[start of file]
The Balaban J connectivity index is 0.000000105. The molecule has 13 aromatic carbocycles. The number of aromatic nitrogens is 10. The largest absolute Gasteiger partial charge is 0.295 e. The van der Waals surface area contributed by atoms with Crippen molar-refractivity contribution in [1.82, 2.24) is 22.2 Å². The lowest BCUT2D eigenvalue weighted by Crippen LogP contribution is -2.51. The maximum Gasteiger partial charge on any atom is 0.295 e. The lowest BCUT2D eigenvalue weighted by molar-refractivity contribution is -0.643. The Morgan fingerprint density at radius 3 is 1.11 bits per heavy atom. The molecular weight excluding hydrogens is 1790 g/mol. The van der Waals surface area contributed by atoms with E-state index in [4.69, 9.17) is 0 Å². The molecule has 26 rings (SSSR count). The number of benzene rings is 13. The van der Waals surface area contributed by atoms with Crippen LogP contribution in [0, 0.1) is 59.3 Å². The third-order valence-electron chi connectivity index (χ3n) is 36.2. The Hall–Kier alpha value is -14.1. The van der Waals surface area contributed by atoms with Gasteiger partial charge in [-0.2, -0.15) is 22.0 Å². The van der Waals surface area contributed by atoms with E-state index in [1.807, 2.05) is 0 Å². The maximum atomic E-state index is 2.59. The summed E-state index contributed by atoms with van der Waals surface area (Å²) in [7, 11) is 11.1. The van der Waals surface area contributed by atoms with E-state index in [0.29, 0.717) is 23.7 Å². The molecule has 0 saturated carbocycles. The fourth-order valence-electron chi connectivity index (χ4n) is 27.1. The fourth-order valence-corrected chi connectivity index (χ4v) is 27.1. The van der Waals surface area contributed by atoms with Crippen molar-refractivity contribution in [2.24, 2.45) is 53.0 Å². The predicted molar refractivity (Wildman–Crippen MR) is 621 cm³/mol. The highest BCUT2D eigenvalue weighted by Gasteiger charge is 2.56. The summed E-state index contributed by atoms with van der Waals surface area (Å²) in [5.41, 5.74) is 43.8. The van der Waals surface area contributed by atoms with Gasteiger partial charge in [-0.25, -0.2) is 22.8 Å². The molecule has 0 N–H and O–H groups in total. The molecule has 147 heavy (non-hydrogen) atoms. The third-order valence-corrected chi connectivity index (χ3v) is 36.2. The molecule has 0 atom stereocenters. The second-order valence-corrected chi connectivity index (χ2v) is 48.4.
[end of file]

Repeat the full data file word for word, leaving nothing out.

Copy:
The Balaban J connectivity index is 0.000000105. The molecule has 13 aromatic carbocycles. The number of aromatic nitrogens is 10. The largest absolute Gasteiger partial charge is 0.295 e. The van der Waals surface area contributed by atoms with Crippen molar-refractivity contribution in [1.82, 2.24) is 22.2 Å². The lowest BCUT2D eigenvalue weighted by Crippen LogP contribution is -2.51. The maximum Gasteiger partial charge on any atom is 0.295 e. The lowest BCUT2D eigenvalue weighted by molar-refractivity contribution is -0.643. The Morgan fingerprint density at radius 3 is 1.11 bits per heavy atom. The molecular weight excluding hydrogens is 1790 g/mol. The van der Waals surface area contributed by atoms with E-state index in [4.69, 9.17) is 0 Å². The molecule has 26 rings (SSSR count). The number of benzene rings is 13. The van der Waals surface area contributed by atoms with Crippen LogP contribution in [0, 0.1) is 59.3 Å². The third-order valence-electron chi connectivity index (χ3n) is 36.2. The Hall–Kier alpha value is -14.1. The van der Waals surface area contributed by atoms with Gasteiger partial charge in [-0.2, -0.15) is 22.0 Å². The van der Waals surface area contributed by atoms with E-state index in [1.807, 2.05) is 0 Å². The maximum atomic E-state index is 2.59. The summed E-state index contributed by atoms with van der Waals surface area (Å²) in [7, 11) is 11.1. The van der Waals surface area contributed by atoms with E-state index in [0.29, 0.717) is 23.7 Å². The molecule has 0 saturated carbocycles. The fourth-order valence-electron chi connectivity index (χ4n) is 27.1. The fourth-order valence-corrected chi connectivity index (χ4v) is 27.1. The van der Waals surface area contributed by atoms with Crippen molar-refractivity contribution in [2.24, 2.45) is 53.0 Å². The predicted molar refractivity (Wildman–Crippen MR) is 621 cm³/mol. The highest BCUT2D eigenvalue weighted by Gasteiger charge is 2.56. The summed E-state index contributed by atoms with van der Waals surface area (Å²) in [5.41, 5.74) is 43.8. The van der Waals surface area contributed by atoms with Gasteiger partial charge in [-0.25, -0.2) is 22.8 Å². The molecule has 0 N–H and O–H groups in total. The molecule has 147 heavy (non-hydrogen) atoms. The third-order valence-corrected chi connectivity index (χ3v) is 36.2. The molecule has 0 atom stereocenters. The second-order valence-corrected chi connectivity index (χ2v) is 48.4.